Kelly Winfrey

Kelly Winfrey, assistant professor of journalism and coordinator of research and outreach for the Carrie Chapman Catt Center for Women and Politics, will give a lecture on the unique challenges women candidates face.

The 2018 midterm election resulted in the highest number of women elected to Congress in history. Now, the 2020 presidential field features the highest number of women to ever seek the White House.

Kelly Winfrey, assistant professor of journalism and coordinator of research and outreach for the Carrie Chapman Catt Center for Women and Politics, will discuss the “unique challenges women candidates face” in a lecture at 8 p.m. Thursday in the Great Hall of the Memorial Union.

Sen. Elizabeth Warren, D-Mass., one of the frontrunners for the Democratic Party’s presidential nomination and only the second woman to ever be in that position in polling, is one such candidate Winfrey may discuss. Warren herself has touched on the struggles woman face in her stump speeches. She has previously discussed motherhood and pregnancy and its effects on her being perceived as right for jobs in the past.

“When I was 22 and finishing my first year of teaching, I had an experience millions of women will recognize,” Warren said in a tweet. “By June I was visibly pregnant — and the principal told me the job I’d already been promised for the next year would go to someone else.”

Winfrey will also discuss an overarching struggle female politicians are confronted with when they seek a leadership position.

“Women in leadership roles, in politics, they have to walk a very fine line between being seen as strong enough to be the leader but also feminine enough to be likable,” Winfrey said in an interview with the Daily in March.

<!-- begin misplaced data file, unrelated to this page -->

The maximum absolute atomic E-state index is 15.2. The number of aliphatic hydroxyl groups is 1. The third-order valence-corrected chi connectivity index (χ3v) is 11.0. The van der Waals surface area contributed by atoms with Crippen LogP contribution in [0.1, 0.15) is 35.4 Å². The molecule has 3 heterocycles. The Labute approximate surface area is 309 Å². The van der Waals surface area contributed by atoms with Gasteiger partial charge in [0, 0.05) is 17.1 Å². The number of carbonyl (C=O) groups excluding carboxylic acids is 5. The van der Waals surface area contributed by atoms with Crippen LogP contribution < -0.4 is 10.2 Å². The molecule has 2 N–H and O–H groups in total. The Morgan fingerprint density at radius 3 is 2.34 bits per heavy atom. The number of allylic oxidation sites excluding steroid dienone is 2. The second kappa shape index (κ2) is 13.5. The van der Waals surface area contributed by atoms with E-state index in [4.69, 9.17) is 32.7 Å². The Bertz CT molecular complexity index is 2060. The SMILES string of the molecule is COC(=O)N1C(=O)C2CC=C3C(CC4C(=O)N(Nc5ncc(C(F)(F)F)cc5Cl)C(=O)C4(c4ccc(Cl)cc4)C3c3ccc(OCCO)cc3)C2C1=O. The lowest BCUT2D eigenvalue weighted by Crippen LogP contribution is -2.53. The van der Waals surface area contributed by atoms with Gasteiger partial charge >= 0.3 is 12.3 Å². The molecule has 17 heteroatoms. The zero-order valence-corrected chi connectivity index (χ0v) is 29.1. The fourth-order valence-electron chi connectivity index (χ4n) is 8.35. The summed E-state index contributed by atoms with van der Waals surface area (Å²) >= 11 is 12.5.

This “fine line” women walk in politics is known as the “double bind” — women who are perceived as too feminine or masculine run the risk of being perceived as unlikable by the voters.

Winfrey will also discuss the communication strategies women candidates use to win over voters. She oversees the “Ready to Run Iowa: Campaign Training for Women” program, and has published journal articles and book chapters on the effects gender has in presidential and U.S. Senate campaigns. Winfrey has also covered the campaigns of Hillary Clinton and Sarah Palin, among other topics.

(1) comment

Steve Gregg

The problem that women candidates like Elizabeth Warren have is that they are liars who do not deserve the public trust. Her claim that she was fired for being pregnant is a lie, proven by contemporary records that she was offered another contract and by her own videotaped comments years ago. This comes on top of her earlier claim that she was a Cherokee Indian, proven false by her own DNA test and the objection of the Cherokee Nation. How preposterous is it for a blonde woman to claim she is an American Indian.

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